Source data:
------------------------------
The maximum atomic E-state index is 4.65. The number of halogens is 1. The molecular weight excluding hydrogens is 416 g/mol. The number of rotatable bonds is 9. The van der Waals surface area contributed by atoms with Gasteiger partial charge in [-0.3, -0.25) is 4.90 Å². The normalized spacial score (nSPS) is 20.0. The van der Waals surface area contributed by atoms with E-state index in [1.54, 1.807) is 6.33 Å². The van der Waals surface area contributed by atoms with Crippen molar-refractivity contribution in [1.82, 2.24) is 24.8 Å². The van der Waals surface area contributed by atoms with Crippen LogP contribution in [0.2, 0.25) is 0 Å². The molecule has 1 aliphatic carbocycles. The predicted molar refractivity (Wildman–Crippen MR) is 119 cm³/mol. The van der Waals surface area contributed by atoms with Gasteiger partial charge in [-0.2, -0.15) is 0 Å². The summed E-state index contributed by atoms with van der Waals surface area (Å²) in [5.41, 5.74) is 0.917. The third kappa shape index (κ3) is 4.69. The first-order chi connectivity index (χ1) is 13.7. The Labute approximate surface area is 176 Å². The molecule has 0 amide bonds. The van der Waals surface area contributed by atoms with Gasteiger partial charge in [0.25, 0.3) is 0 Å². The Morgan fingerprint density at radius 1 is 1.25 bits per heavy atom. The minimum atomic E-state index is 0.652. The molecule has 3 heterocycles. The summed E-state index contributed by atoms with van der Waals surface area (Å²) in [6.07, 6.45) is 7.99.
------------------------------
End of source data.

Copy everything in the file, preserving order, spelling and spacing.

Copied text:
The maximum atomic E-state index is 4.65. The number of halogens is 1. The molecular weight excluding hydrogens is 416 g/mol. The number of rotatable bonds is 9. The van der Waals surface area contributed by atoms with Gasteiger partial charge in [-0.3, -0.25) is 4.90 Å². The normalized spacial score (nSPS) is 20.0. The van der Waals surface area contributed by atoms with E-state index in [1.54, 1.807) is 6.33 Å². The van der Waals surface area contributed by atoms with Crippen molar-refractivity contribution in [1.82, 2.24) is 24.8 Å². The van der Waals surface area contributed by atoms with Crippen LogP contribution in [0.2, 0.25) is 0 Å². The molecule has 1 aliphatic carbocycles. The predicted molar refractivity (Wildman–Crippen MR) is 119 cm³/mol. The van der Waals surface area contributed by atoms with Gasteiger partial charge in [-0.2, -0.15) is 0 Å². The summed E-state index contributed by atoms with van der Waals surface area (Å²) in [5.41, 5.74) is 0.917. The third kappa shape index (κ3) is 4.69. The first-order chi connectivity index (χ1) is 13.7. The Labute approximate surface area is 176 Å². The molecule has 0 amide bonds. The van der Waals surface area contributed by atoms with Gasteiger partial charge in [0.25, 0.3) is 0 Å². The Morgan fingerprint density at radius 1 is 1.25 bits per heavy atom. The minimum atomic E-state index is 0.652. The molecule has 3 heterocycles. The summed E-state index contributed by atoms with van der Waals surface area (Å²) in [6.07, 6.45) is 7.99.